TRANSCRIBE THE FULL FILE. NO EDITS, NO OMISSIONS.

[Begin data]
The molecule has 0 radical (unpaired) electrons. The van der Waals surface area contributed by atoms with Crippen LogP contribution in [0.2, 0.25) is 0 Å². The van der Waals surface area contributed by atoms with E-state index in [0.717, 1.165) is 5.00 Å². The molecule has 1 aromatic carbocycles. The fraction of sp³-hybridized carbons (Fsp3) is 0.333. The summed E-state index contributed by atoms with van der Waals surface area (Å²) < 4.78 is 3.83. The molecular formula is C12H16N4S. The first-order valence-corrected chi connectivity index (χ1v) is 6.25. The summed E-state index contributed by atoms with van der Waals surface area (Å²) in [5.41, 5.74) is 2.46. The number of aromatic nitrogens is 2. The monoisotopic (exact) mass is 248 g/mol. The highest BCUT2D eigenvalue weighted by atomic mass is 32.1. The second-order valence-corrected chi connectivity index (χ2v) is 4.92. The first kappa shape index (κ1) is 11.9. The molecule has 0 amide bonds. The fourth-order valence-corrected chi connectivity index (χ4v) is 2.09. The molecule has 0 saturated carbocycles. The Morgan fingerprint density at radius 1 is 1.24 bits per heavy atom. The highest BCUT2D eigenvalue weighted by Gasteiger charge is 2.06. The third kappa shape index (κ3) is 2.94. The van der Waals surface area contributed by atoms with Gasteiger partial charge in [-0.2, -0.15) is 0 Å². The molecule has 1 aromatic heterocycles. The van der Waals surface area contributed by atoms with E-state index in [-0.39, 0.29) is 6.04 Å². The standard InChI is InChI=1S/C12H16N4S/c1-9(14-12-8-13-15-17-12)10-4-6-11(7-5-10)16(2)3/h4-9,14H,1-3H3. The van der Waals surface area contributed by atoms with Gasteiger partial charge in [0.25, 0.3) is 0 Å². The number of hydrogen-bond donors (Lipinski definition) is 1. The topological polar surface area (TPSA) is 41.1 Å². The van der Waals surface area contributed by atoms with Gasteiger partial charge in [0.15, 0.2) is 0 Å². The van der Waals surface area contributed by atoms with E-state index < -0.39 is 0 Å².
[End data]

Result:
The molecule has 0 radical (unpaired) electrons. The van der Waals surface area contributed by atoms with Crippen LogP contribution in [0.2, 0.25) is 0 Å². The van der Waals surface area contributed by atoms with E-state index in [0.717, 1.165) is 5.00 Å². The molecule has 1 aromatic carbocycles. The fraction of sp³-hybridized carbons (Fsp3) is 0.333. The summed E-state index contributed by atoms with van der Waals surface area (Å²) < 4.78 is 3.83. The molecular formula is C12H16N4S. The first-order valence-corrected chi connectivity index (χ1v) is 6.25. The summed E-state index contributed by atoms with van der Waals surface area (Å²) in [5.41, 5.74) is 2.46. The number of aromatic nitrogens is 2. The monoisotopic (exact) mass is 248 g/mol. The highest BCUT2D eigenvalue weighted by atomic mass is 32.1. The second-order valence-corrected chi connectivity index (χ2v) is 4.92. The first kappa shape index (κ1) is 11.9. The molecule has 0 amide bonds. The fourth-order valence-corrected chi connectivity index (χ4v) is 2.09. The molecule has 0 saturated carbocycles. The Morgan fingerprint density at radius 1 is 1.24 bits per heavy atom. The highest BCUT2D eigenvalue weighted by Gasteiger charge is 2.06. The third kappa shape index (κ3) is 2.94. The van der Waals surface area contributed by atoms with Gasteiger partial charge in [-0.2, -0.15) is 0 Å². The molecule has 1 aromatic heterocycles. The van der Waals surface area contributed by atoms with E-state index in [-0.39, 0.29) is 6.04 Å². The standard InChI is InChI=1S/C12H16N4S/c1-9(14-12-8-13-15-17-12)10-4-6-11(7-5-10)16(2)3/h4-9,14H,1-3H3. The van der Waals surface area contributed by atoms with Gasteiger partial charge in [0.25, 0.3) is 0 Å². The number of hydrogen-bond donors (Lipinski definition) is 1. The topological polar surface area (TPSA) is 41.1 Å². The van der Waals surface area contributed by atoms with Gasteiger partial charge in [0.15, 0.2) is 0 Å². The van der Waals surface area contributed by atoms with E-state index < -0.39 is 0 Å².